Our article on fuel-efficient cars in this issue gives an insight into how technological developments have made modern cars not only more fuel efficient but also safer and more reliable.

Large household appliances are also much more energy efficient and reliable than in the past. We’re all familiar with energy stars on heat pumps and whiteware – and also EECA’s Energy Star mark on particularly energy-efficient products. These are the big-ticket items, but what about smaller appliances? There’s been a recent media storm in the UK over a European Union (EU)directive on eco-design. The directive has been around since 2009 and it aims to reduce the environmental impact of electrical products – including the energy they use – over their life cycle. Product labelling will enable consumers to buy the most energy-efficient products. But the directive also has the power to ban inefficient products – and it’s proposing to do this for vacuum cleaners. From this month a 1600W limit applies for the maximum power for a vacuum and this reduces to 900W in 2017. The vacuums will still have to meet minimum requirements for power, performance, exhaust air quality, noise and durability. The predictable reaction in the UK – at least in the tabloid press – has been the end of vacuuming as we know it, with stories of people stockpiling 2000W+ machines. However, the reality is rather different. Our German colleagues at Stiftung Warentest stated that they have tested 38 vacuums with motors of 1600W or less and many of them cleaned very well.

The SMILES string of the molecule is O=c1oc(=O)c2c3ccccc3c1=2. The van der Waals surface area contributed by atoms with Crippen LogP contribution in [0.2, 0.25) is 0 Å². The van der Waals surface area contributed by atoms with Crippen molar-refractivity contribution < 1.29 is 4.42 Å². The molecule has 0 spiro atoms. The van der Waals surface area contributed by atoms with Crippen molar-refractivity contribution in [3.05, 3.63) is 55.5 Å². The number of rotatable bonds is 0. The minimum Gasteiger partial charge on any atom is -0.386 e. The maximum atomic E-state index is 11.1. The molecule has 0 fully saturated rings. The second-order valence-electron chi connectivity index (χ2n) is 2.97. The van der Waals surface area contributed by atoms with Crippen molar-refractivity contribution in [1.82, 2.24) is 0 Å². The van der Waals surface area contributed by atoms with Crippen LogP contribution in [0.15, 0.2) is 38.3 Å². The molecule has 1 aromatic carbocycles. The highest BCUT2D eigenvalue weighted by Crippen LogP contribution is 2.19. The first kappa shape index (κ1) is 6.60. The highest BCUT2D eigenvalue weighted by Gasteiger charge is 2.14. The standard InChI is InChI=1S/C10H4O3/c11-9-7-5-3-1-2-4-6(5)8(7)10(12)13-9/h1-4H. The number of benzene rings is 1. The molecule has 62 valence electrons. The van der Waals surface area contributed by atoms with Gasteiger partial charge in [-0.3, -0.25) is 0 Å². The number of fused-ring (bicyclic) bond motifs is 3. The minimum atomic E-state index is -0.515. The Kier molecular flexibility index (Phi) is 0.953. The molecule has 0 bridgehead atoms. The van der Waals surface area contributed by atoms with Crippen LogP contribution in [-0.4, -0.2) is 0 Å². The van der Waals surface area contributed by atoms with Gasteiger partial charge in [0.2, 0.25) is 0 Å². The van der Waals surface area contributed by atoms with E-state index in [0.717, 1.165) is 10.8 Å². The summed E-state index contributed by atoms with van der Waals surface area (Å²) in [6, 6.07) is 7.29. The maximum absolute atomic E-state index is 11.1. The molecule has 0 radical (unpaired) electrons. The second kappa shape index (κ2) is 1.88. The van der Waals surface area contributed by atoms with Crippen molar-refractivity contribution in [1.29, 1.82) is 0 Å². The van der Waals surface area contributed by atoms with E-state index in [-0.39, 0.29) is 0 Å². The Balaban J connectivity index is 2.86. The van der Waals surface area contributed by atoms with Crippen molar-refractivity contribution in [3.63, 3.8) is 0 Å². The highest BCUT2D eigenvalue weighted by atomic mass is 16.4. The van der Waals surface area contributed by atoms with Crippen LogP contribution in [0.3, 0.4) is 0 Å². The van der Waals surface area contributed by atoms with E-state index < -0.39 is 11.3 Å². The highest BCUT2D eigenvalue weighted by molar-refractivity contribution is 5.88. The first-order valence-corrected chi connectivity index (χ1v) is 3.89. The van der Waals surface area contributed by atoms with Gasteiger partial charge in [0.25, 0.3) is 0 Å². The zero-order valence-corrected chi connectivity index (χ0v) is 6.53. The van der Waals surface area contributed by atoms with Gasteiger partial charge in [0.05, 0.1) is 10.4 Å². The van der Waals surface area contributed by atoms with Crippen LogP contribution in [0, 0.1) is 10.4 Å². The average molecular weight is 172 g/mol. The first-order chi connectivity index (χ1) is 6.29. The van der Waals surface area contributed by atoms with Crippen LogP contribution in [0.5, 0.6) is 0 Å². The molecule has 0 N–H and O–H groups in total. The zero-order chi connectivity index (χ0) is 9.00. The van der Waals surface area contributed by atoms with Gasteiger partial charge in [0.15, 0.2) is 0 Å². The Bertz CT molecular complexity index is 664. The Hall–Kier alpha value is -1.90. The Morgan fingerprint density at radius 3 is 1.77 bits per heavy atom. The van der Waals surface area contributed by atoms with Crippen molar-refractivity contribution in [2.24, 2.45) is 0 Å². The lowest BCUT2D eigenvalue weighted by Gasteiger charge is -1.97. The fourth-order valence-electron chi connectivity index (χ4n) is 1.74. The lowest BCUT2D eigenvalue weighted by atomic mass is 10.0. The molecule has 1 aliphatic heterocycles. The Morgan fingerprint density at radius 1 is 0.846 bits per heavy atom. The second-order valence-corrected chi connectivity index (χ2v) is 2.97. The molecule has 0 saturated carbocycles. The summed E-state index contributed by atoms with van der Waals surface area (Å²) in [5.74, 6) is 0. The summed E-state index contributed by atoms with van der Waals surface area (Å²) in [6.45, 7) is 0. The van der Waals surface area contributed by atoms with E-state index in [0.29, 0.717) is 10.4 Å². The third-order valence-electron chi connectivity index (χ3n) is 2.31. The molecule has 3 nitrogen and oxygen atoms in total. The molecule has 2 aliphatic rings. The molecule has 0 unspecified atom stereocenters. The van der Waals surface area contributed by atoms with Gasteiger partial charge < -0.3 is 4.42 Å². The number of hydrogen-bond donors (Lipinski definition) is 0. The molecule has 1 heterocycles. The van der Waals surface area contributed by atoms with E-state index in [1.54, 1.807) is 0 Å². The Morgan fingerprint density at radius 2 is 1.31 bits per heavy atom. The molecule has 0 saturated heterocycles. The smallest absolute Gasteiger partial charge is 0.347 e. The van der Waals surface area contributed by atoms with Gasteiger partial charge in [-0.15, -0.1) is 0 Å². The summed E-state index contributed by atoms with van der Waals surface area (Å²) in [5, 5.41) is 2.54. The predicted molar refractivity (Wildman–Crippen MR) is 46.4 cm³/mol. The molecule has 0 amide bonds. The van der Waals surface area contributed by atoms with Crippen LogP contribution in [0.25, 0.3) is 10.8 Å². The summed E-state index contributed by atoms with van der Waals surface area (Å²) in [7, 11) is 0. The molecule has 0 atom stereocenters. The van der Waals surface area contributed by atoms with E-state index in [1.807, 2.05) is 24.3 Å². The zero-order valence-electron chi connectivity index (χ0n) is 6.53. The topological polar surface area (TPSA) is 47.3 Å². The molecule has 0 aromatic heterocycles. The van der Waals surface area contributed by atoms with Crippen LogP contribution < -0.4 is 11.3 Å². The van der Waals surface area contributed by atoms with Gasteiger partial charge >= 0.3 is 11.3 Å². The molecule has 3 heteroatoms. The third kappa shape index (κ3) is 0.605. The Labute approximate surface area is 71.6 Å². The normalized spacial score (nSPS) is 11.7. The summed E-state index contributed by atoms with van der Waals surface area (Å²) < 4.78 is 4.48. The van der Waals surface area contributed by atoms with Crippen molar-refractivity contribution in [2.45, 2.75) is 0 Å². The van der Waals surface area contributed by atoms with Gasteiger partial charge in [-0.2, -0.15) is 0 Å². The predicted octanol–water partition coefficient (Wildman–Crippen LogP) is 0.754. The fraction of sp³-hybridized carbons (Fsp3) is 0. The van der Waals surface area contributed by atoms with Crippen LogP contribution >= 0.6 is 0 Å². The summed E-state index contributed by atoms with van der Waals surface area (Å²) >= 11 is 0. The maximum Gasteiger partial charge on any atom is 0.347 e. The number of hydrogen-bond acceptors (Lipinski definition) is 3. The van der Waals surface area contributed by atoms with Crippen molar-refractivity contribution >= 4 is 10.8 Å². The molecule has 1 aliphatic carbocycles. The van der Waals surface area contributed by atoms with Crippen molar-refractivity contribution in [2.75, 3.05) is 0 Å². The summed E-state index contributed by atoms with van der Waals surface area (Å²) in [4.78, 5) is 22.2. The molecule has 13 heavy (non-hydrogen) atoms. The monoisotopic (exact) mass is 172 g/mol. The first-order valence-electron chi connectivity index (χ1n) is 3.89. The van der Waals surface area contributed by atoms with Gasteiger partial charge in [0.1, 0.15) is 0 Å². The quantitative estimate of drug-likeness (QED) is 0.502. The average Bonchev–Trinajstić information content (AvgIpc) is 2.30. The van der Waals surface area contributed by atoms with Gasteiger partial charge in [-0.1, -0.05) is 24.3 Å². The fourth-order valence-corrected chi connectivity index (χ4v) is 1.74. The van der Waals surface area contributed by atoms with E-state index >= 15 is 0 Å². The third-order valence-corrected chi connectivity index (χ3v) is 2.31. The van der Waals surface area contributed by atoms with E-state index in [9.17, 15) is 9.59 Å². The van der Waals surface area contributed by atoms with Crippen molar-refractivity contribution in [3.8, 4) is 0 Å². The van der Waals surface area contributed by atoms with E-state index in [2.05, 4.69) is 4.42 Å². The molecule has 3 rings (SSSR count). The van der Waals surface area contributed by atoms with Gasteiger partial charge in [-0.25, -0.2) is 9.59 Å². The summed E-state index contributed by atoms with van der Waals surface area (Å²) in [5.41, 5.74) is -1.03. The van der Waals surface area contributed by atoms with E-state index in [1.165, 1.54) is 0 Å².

Looking at our own test results for vacuums, 16 score 7.0 or more for carpet cleaning – and eight of them have motors under 1600W. Half of our top models already meet the EU directive. It’s not just brute power that determines vacuuming performance. The worst-performing vacuum in our database has a carpet-cleaning score of 2.9: it has a 2200W motor.

We support the EU directive. The International Energy Agency estimates household electrical products use three times more energy than they need. Using less power as households reduces the need for further generation and means savings on consumers’ power bills. We will be increasingly focusing on this issue in our test reports and praising the energy misers and shaming the energy guzzlers.

About the author:

David Naulls is Consumer's deputy CEO and the editor of Consumer magazine.

David works closely with the research and testing team to ensure the quality of all articles published by Consumer NZ. He has previously been a research writer and contract books writer at Consumer. Before returning as Content Editor, he was a freelance writer and editor for 25 years. David has post-graduate qualifications in journalism and political philosophy.